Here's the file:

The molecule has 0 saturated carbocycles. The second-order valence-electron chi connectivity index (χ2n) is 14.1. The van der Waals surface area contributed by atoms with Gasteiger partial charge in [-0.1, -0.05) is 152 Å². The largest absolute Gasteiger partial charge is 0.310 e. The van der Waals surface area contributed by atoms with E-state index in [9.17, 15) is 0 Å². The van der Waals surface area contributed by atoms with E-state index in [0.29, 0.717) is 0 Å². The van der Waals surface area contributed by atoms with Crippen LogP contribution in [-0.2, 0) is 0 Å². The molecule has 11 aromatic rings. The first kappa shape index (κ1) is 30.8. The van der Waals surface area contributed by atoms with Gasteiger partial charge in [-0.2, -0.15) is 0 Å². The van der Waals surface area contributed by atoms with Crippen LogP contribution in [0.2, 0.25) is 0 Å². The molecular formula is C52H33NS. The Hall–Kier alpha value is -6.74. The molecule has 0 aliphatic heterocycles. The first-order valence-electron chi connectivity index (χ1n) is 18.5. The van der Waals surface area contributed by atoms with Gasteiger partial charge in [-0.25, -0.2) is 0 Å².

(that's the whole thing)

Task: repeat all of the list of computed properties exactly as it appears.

The molecule has 0 saturated carbocycles. The second-order valence-electron chi connectivity index (χ2n) is 14.1. The van der Waals surface area contributed by atoms with Gasteiger partial charge in [-0.1, -0.05) is 152 Å². The largest absolute Gasteiger partial charge is 0.310 e. The van der Waals surface area contributed by atoms with E-state index in [9.17, 15) is 0 Å². The van der Waals surface area contributed by atoms with E-state index in [0.29, 0.717) is 0 Å². The van der Waals surface area contributed by atoms with Crippen LogP contribution in [-0.2, 0) is 0 Å². The molecule has 11 aromatic rings. The first kappa shape index (κ1) is 30.8. The van der Waals surface area contributed by atoms with Gasteiger partial charge in [-0.2, -0.15) is 0 Å². The van der Waals surface area contributed by atoms with Crippen LogP contribution in [0.2, 0.25) is 0 Å². The molecular formula is C52H33NS. The Hall–Kier alpha value is -6.74. The molecule has 0 aliphatic heterocycles. The first-order valence-electron chi connectivity index (χ1n) is 18.5. The van der Waals surface area contributed by atoms with Gasteiger partial charge in [-0.25, -0.2) is 0 Å².